He staked me out marked as his property said I was the only girl he would ever

He staked me out marked as his property said i was

This preview shows page 5 - 7 out of 7 pages.

earlier in the summer to marry him, then he promptly forgot about it. He staked me out, marked as his property, said I was the only girl he would ever love, then he neglected me. They [Dill and Jem] spent days together in the treehouse plotting and planning, calling me only when they needed a third party (Lee 41). This display of marking “property” is also a common occurrence in the lives of adults in 2019. To show masculinity, many men feel they have to claim a woman, a way of marking them as “his property.” However, women are not prizes or objects to be won, but have souls that need to be nurtured and protected. In business, sometimes a woman is hired just to fill the female quota of a company. She is treated as an object to satisfy corporate equality requirements. Men are the main ones who occupy leadership roles and out rule the women leaving them to fill lower positions. The “toxic masculinity” displayed in a 59 year old book proves this has been a problem for many years. This topic of “toxic masculinity” is dominating Ted Talks, psychological studies at universities, and articles across the web. The harsh stereotypes men have to face are brutal. They are often told to “man up” whenever facing a difficult situation. Many times men feel they have to show and prove their masculinity, as some sort of competition. A common line of
Image of page 5
thinking harmful to men is this: caring about another makes you weak, so not caring about them must equal strength. This thought can lead to violence against women, children, or anyone. There is a common saying: “men cry bullets”. When men feel they have nowhere to go with their emotion, violence is sometimes their answer, as 93 percent of people in jail are men. Since men feel the pressure to prove their masculinity, they are not supposed to express emotion. They bottle up all of their emotion, thus having to release all of it eventually in one event, usually leading to violence. If this stereotype was not an issue, suicide rates would not be as high as they are in men which are 4 times higher than in women. In contrast however, in the charming story of To Kill a Mockingbird , we see Atticus Finch, the essential hero of the story express his feelings to his children. Atticus only uses violence once in the book to shoot a rabid dog. The reason he does that is to protect others. He had countless opportunities to hurt others. As Bob Ewell was a man who despised Atticus for his belief of all men being created equal. Bob Ewell brought a mob of men to Atticus and Atticus could have hurt them, but chose not to. Atticus had his children get attacked and could have gone out and shown violence to others but chose to express and let his feelings out in a healthy, safe manner. Atticus shows sympathy towards many of the people in Macomb. Showing emotion is considered to not be very masculine. For Atticus to openly do this in front of the whole town was very brave. Scout explains one of Atticus’s typically feminine beliefs, “One time he said you never really know a man until you stand in his shoes and walk around in them” (Lee 229). Atticus’s main act of sympathy was taking Tom Robinson’s case. Tom Robinson was a black man who was accused of raping a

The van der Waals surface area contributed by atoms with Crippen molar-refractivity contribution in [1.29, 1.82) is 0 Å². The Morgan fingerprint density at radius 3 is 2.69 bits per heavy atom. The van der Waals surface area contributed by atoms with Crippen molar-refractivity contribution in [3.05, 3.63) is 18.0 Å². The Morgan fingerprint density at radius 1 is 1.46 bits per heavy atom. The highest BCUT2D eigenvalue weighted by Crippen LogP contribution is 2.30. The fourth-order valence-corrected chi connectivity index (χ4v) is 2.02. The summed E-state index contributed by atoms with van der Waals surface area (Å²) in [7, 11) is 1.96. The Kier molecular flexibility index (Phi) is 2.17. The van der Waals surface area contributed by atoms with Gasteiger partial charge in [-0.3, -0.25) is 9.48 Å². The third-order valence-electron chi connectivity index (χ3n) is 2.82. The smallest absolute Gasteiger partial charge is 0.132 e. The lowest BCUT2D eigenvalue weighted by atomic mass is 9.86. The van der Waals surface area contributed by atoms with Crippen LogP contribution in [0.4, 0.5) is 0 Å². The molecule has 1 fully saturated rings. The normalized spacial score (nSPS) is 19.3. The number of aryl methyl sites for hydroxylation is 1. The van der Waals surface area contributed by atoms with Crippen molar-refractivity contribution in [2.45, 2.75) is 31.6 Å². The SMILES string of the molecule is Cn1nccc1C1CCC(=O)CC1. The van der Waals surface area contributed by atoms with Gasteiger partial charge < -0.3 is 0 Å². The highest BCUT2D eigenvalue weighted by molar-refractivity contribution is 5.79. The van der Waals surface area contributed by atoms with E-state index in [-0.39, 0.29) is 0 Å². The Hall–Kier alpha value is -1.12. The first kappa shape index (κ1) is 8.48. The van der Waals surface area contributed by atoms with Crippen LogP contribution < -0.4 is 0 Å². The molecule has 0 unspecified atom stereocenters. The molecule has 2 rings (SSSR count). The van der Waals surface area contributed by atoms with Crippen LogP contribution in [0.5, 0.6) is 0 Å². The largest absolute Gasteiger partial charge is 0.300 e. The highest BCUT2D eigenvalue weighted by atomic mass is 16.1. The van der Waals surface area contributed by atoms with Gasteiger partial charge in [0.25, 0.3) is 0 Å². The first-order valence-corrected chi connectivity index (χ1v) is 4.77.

Image of page 6
Image of page 7

You've reached the end of your free preview.

Want to read all 7 pages?

What students are saying

  • Left Quote Icon

    As a current student on this bumpy collegiate pathway, I stumbled upon Course Hero, where I can find study resources for nearly all my courses, get online help from tutors 24/7, and even share my old projects, papers, and lecture notes with other students.

    Student Picture

    Kiran Temple University Fox School of Business ‘17, Course Hero Intern

  • Left Quote Icon

    I cannot even describe how much Course Hero helped me this summer. It’s truly become something I can always rely on and help me. In the end, I was not only able to survive summer classes, but I was able to thrive thanks to Course Hero.

    Student Picture

    Dana University of Pennsylvania ‘17, Course Hero Intern

  • Left Quote Icon

    The ability to access any university’s resources through Course Hero proved invaluable in my case. I was behind on Tulane coursework and actually used UCLA’s materials to help me move forward and get everything together on time.

    Student Picture

    Jill Tulane University ‘16, Course Hero Intern

Stuck? We have tutors online 24/7 who can help you get unstuck.
A+ icon
Ask Expert Tutors You can ask You can ask You can ask (will expire )
Answers in as fast as 15 minutes
A+ icon
Ask Expert Tutors